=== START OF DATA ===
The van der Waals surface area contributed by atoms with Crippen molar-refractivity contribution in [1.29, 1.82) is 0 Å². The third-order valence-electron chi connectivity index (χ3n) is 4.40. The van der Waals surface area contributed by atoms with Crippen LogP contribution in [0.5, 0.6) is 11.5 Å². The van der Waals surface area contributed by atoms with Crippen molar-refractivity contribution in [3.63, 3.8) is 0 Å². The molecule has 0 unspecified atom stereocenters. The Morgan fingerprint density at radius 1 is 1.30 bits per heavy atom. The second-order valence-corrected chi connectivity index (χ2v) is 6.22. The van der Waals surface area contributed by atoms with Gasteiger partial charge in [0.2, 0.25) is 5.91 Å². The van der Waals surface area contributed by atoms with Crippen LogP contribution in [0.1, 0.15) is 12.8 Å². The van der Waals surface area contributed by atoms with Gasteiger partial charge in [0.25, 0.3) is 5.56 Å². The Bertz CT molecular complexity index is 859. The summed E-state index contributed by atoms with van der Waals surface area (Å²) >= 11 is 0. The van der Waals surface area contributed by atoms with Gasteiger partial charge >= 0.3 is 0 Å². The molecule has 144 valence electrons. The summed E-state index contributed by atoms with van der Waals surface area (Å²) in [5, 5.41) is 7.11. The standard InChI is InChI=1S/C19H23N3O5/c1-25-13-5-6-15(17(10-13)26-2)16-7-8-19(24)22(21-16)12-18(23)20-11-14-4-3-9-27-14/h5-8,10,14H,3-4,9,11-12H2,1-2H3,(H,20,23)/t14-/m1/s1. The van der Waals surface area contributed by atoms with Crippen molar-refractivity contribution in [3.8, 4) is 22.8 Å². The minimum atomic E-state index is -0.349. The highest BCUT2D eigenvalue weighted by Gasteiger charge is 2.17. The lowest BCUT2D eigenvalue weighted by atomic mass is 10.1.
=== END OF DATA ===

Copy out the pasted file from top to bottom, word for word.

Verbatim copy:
The van der Waals surface area contributed by atoms with Crippen molar-refractivity contribution in [1.29, 1.82) is 0 Å². The third-order valence-electron chi connectivity index (χ3n) is 4.40. The van der Waals surface area contributed by atoms with Crippen LogP contribution in [0.5, 0.6) is 11.5 Å². The van der Waals surface area contributed by atoms with Crippen molar-refractivity contribution in [3.63, 3.8) is 0 Å². The molecule has 0 unspecified atom stereocenters. The Morgan fingerprint density at radius 1 is 1.30 bits per heavy atom. The second-order valence-corrected chi connectivity index (χ2v) is 6.22. The van der Waals surface area contributed by atoms with Gasteiger partial charge in [0.2, 0.25) is 5.91 Å². The van der Waals surface area contributed by atoms with Crippen LogP contribution in [0.1, 0.15) is 12.8 Å². The van der Waals surface area contributed by atoms with Gasteiger partial charge in [0.25, 0.3) is 5.56 Å². The Bertz CT molecular complexity index is 859. The summed E-state index contributed by atoms with van der Waals surface area (Å²) >= 11 is 0. The van der Waals surface area contributed by atoms with Gasteiger partial charge >= 0.3 is 0 Å². The molecule has 144 valence electrons. The summed E-state index contributed by atoms with van der Waals surface area (Å²) in [5, 5.41) is 7.11. The standard InChI is InChI=1S/C19H23N3O5/c1-25-13-5-6-15(17(10-13)26-2)16-7-8-19(24)22(21-16)12-18(23)20-11-14-4-3-9-27-14/h5-8,10,14H,3-4,9,11-12H2,1-2H3,(H,20,23)/t14-/m1/s1. The van der Waals surface area contributed by atoms with Crippen molar-refractivity contribution in [3.8, 4) is 22.8 Å². The minimum atomic E-state index is -0.349. The highest BCUT2D eigenvalue weighted by Gasteiger charge is 2.17. The lowest BCUT2D eigenvalue weighted by atomic mass is 10.1.